ASEAN is one of the most diverse regions in the world, where cities have vastly different socio-economic attributes and cultural characteristics. For instance, the nuclear family unit remains sacrosanct in Southeast Asia, providing the backbone for a sturdy workforce, a stable ideological foundation, and a rich heritage. This contrasts sharply with America, where the once prevalent image of the ‘white picket fence’ is fading, with a sharply decreasing fertility rate since the 60’s. Additionally, the income disparity among ASEAN countries is more than seven times that of EU member states. Understanding ASEAN requires tailored approaches that acknowledge these inherent differences, because each ASEAN city faces a distinct urban development pathway. Increased focus and dialogue are needed to ensure important nuances are accurately captured.

Deconstructing ASEAN’s Urbanisation

A region’s urban development can typically be divided into four stages: Urbanisation, Sub-urbanisation, De-urbanisation, and Re-urbanisation. The position of a city on this dynamic urbanisation curve is influenced by various push and pull factors, which affect the development, liveability, and sustainability of its urban areas. In ASEAN, such factors include population density, economic opportunities, infrastructure development, and environmental considerations. By analysing these drivers, we plot ASEAN’s economic cities on the urbanisation curve as follows, illustrating their unique development pathways.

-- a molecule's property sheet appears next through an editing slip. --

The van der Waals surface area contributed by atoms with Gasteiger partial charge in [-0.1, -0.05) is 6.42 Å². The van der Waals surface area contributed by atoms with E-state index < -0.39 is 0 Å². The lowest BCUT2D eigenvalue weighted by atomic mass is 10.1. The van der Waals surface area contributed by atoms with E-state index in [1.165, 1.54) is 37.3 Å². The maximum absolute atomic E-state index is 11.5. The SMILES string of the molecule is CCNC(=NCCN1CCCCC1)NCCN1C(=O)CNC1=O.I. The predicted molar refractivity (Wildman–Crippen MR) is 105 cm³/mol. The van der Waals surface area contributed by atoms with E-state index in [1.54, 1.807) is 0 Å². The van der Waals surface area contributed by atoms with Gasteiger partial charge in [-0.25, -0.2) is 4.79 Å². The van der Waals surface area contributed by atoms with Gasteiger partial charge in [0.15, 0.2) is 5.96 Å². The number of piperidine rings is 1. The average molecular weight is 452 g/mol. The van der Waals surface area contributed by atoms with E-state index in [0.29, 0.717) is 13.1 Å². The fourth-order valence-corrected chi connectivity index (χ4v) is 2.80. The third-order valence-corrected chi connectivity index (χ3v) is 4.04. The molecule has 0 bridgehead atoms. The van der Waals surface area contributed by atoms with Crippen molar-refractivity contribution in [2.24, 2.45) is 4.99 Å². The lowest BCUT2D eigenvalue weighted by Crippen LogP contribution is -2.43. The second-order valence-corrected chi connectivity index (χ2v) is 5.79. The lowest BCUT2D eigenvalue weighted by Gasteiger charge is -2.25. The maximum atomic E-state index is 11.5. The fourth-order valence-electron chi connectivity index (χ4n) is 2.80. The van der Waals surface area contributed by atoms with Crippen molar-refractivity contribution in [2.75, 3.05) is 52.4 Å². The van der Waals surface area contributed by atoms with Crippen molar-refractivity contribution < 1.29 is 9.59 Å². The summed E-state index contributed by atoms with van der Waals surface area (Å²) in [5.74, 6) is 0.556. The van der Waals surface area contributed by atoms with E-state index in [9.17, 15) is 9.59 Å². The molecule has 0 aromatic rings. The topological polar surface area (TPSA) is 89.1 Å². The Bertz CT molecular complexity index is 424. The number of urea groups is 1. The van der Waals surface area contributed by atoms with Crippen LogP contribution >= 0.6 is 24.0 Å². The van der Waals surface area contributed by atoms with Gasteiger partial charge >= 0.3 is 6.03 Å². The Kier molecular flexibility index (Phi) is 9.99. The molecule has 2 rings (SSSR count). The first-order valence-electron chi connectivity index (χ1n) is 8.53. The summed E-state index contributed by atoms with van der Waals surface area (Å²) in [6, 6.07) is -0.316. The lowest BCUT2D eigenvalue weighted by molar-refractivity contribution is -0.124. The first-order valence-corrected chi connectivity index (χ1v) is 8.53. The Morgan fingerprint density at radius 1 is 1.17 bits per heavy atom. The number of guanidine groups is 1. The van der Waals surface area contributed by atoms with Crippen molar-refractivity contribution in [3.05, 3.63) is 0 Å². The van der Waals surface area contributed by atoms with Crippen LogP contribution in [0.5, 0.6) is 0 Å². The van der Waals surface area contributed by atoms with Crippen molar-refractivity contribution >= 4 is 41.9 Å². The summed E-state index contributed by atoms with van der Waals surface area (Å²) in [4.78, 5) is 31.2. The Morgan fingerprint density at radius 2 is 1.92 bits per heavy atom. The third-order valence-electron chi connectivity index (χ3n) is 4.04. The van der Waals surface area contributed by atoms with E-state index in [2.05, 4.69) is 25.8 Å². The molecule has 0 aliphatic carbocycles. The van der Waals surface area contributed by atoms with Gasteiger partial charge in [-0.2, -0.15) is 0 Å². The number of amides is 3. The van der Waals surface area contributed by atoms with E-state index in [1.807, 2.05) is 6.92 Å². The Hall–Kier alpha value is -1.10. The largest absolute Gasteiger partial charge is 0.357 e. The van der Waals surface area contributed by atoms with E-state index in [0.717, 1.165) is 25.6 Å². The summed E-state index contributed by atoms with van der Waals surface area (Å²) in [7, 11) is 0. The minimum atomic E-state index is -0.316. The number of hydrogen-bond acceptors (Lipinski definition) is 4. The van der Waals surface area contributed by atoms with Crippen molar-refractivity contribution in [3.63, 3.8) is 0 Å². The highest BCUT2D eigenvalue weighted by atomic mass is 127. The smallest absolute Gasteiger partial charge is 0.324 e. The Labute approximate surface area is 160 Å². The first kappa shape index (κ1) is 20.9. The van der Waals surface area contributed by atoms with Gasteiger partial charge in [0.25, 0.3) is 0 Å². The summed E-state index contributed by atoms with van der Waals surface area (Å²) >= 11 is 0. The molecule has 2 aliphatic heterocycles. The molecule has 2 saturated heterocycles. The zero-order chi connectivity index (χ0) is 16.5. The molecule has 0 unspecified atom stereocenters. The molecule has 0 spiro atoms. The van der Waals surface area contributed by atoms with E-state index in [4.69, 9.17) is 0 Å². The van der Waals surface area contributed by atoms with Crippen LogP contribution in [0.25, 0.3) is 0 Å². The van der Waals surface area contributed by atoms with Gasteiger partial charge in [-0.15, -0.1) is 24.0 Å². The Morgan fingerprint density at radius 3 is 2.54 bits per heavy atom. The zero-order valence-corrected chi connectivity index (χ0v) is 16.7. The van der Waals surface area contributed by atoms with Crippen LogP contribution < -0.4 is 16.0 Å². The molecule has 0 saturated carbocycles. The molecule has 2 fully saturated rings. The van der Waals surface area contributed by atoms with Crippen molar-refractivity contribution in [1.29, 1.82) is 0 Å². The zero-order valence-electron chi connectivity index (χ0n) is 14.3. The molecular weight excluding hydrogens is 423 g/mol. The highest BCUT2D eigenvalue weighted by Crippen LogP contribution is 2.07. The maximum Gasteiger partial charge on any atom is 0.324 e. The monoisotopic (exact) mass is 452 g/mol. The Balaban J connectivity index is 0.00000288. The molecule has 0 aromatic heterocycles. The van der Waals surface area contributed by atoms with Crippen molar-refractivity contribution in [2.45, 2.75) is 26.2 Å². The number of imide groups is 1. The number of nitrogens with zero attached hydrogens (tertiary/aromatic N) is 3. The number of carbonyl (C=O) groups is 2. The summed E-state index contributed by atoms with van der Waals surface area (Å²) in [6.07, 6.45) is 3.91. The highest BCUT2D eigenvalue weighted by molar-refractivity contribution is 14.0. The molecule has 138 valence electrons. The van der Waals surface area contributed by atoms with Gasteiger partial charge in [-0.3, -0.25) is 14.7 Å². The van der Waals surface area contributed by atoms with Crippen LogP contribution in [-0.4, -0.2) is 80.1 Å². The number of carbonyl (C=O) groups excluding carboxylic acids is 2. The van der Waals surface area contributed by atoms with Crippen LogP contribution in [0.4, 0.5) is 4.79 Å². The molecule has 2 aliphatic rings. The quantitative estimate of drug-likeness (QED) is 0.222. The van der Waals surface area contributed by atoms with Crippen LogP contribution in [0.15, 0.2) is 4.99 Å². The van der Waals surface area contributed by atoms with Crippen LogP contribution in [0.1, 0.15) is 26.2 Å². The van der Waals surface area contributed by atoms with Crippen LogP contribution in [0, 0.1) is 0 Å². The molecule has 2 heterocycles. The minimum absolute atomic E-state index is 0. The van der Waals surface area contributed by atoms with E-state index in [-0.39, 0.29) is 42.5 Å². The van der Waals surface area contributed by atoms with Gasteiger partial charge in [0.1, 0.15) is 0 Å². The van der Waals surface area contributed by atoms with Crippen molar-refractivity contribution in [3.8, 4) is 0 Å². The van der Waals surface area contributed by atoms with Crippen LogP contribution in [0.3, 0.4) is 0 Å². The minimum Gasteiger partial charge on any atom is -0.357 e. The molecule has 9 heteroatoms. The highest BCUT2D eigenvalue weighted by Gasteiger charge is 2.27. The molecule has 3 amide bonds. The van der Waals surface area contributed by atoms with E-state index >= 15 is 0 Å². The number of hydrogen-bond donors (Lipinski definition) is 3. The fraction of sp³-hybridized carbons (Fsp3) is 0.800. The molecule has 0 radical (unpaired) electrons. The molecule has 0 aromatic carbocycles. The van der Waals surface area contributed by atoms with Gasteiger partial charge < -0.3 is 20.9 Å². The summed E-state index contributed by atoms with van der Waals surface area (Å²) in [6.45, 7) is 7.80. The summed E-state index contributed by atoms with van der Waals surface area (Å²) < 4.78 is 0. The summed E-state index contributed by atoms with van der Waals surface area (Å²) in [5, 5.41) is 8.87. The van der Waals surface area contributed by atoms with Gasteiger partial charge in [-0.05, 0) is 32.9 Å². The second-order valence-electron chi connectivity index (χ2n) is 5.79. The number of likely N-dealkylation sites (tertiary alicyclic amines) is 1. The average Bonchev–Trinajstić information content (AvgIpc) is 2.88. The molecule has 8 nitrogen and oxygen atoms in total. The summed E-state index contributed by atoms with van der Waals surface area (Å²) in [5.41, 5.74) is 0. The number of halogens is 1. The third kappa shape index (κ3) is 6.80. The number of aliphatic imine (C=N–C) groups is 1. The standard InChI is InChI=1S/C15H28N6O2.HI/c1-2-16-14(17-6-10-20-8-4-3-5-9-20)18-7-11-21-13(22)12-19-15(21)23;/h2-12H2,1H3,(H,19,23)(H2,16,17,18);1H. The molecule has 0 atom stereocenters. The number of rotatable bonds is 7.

What Lies Ahead for ASEAN Cities?

With its economy set to triple in size, ASEAN will witness the emergence of over 200 small secondary cities over the next 30 years, with Southeast Asia’s energy demand expected to jump 60% by 2040. This rapid transformation spans from rural communities to burgeoning megacities, highlighting interconnected effects often overlooked. ASEAN leaders must grasp these dynamics to better leverage emerging policy opportunities presented by the current urbanisation trajectory, shaping each city’s unique urban development. Notably, with over half of ASEAN’s population under 30, the region’s youth hold the potential to drive urban policies that directly impact their lives.    

In thisASEAN Urban Insightsseries, MORROW Intelligence offers a deep dive into the intricate interplay of macro and micro trends across key urban system pillars. We analyse the causes and effects of urban challenges, assessing potential policy outcomes, whilst paying close attention to their nuanced impacts. We begin with the first urban system:Housing, exploring its critical role in the sustainable development of ASEAN cities.